I'll be surprised if the Eagles are able to run on the Giants, so Andy Reid and Marty Mornhinweg will have to look for Brian Westbrook on bubble screens and wheel routes. If the Eagles can pick up the blitz, Donovan McNabb will have some one-on-one opportunities against Corey Webster and Aaron Ross.
On defense, the Eagles have been solid against the run. They've held opposing teams to 3.5 yards per carry, and Clinton Portis was the only back who really gashed them. Look for Giants tight end Kevin Boss to help out quite a bit on defensive end Trent Cole. Coming off a 12 1/2-sack season, Cole has only had three in 2008. He's dangerous off the edge, though, and Giants left tackle David Diehl will have to be ready.
Our friends at Scouts Inc. gave the Eagles the advantage at running back and receiver. That was baffling to me, because the Giants appear to have more depth at both positions. I understand that Westbrook is a better all-around player than Jacobs, but the Giants are stacked at the position with Derrick Ward and Ahmad Bradshaw.
The Giants also have more quality depth at receiver. Steve Smith has emerged as one of the most reliable third-down receivers in the division and Domenik Hixon has given New York another deep threat. The Eagles have a lot of weapons, but they don't have anyone in Plaxico Burress' league. Perhaps DeSean Jackson will get there at some point, but the Giants currently hold the edge at receiver.
The kickers might end up having a big say in this game. Andy Reid has stuck with David Akers through some rough times. And Tom Coughlin has stuck with veteran John Carney despite the fact that NFC Championship Game hero Lawrence Tynes has been healthy for the past month.
I think we're in for a superb football game. Something tells me the Giants will find a way to win.
A botched special teams play by the Steelers allowed the Giants to tie the game at 14 and quarterback Eli Manning led one of his patented fourth-quarter drives. On a key third-and-7 play, he found Steve Smith for a 25-yard gain. Two plays later, he connected with Plaxico Burress for an 8-yard gain and the Giants scored quickly after that to make it 21-14.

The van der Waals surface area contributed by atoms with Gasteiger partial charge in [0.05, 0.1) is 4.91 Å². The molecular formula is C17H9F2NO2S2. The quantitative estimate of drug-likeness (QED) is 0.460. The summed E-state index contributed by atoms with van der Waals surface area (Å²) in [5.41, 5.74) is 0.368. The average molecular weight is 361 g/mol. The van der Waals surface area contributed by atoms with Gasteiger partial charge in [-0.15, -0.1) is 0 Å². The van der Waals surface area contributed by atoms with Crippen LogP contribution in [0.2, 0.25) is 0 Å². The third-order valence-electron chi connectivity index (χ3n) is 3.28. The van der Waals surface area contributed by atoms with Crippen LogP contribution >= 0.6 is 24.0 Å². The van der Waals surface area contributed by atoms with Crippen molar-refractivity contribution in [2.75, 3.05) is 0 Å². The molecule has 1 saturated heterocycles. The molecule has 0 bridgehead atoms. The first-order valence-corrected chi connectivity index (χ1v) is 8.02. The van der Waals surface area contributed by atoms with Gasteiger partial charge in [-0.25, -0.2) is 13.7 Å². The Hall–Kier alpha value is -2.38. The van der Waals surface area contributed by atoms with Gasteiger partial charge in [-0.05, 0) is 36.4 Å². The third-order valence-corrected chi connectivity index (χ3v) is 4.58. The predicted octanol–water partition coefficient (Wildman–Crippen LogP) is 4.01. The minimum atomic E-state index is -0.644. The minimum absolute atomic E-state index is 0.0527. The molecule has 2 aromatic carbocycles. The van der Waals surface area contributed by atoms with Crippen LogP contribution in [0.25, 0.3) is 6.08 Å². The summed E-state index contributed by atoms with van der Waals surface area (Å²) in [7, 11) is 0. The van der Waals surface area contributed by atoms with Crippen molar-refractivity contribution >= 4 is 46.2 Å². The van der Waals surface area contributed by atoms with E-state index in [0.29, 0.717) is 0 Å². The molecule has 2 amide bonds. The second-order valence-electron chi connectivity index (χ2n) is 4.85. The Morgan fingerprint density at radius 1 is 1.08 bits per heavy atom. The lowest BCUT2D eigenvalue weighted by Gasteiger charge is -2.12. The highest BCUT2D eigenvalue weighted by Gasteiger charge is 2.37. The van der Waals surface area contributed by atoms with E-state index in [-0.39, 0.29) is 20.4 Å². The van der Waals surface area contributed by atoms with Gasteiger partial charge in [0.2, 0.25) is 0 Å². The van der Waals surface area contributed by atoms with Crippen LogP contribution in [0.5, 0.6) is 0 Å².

Once again, though, it was the defense that kept the Giants in the game. Ben Roethlisberger was picked off four times. He was also sacked five times. Defensive end Mathias Kiwanuka had the best game of his career with three sacks and a forced fumble. The Steelers focused on stopping defensive end Justin Tuck, and Kiwanuka took advantage of the strategy.
Burress didn't start the game as punishment for skipping a treatment Saturday for his sore neck. He played, but he was a non-factor until the end of the game. Trailing 14-9 in the fourth quarter, Manning made his best throw of the day. On fourth-and-six from the Steelers' 34-yard line, the quarterback hit Amani Toomer in stride for a 30-yard pass.
The Giants had to settle for a John Carney field goal, but the points put them in position to strike when replacement long snapper James Harrison sailed the ball over his punter's head. The victory sets up an NFC East showdown in the Meadowlands with the 5-3 Cowboys. The Giants are 6-1, and a win over the Cowboys would put them in great position at the midway point.